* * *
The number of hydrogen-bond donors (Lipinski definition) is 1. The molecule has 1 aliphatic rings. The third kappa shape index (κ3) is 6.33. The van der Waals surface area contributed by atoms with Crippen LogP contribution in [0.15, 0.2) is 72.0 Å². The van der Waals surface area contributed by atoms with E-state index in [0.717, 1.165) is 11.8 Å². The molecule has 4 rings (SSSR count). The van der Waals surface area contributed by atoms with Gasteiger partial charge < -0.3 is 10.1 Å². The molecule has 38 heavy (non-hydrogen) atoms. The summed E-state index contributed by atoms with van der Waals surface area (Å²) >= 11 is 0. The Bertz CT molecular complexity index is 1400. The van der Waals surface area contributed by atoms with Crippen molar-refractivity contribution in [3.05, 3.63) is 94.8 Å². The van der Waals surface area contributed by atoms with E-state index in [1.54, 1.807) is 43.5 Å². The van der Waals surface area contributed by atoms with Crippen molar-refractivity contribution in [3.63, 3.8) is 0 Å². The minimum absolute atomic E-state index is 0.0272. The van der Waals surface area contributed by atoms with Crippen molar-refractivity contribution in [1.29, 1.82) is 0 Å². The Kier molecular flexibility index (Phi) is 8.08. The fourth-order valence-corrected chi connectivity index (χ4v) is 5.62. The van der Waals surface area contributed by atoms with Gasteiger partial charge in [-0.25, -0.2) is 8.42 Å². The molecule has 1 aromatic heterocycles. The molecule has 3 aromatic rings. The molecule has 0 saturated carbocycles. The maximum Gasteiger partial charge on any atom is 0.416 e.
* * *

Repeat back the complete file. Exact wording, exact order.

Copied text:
The number of hydrogen-bond donors (Lipinski definition) is 1. The molecule has 1 aliphatic rings. The third kappa shape index (κ3) is 6.33. The van der Waals surface area contributed by atoms with Crippen LogP contribution in [0.15, 0.2) is 72.0 Å². The van der Waals surface area contributed by atoms with E-state index in [0.717, 1.165) is 11.8 Å². The molecule has 4 rings (SSSR count). The van der Waals surface area contributed by atoms with Gasteiger partial charge < -0.3 is 10.1 Å². The molecule has 38 heavy (non-hydrogen) atoms. The summed E-state index contributed by atoms with van der Waals surface area (Å²) >= 11 is 0. The Bertz CT molecular complexity index is 1400. The van der Waals surface area contributed by atoms with Crippen molar-refractivity contribution in [3.05, 3.63) is 94.8 Å². The van der Waals surface area contributed by atoms with E-state index in [1.54, 1.807) is 43.5 Å². The van der Waals surface area contributed by atoms with Crippen molar-refractivity contribution in [3.63, 3.8) is 0 Å². The minimum absolute atomic E-state index is 0.0272. The van der Waals surface area contributed by atoms with Crippen molar-refractivity contribution in [1.29, 1.82) is 0 Å². The Kier molecular flexibility index (Phi) is 8.08. The fourth-order valence-corrected chi connectivity index (χ4v) is 5.62. The van der Waals surface area contributed by atoms with Gasteiger partial charge in [-0.25, -0.2) is 8.42 Å². The molecule has 1 aromatic heterocycles. The molecule has 3 aromatic rings. The molecule has 0 saturated carbocycles. The maximum Gasteiger partial charge on any atom is 0.416 e.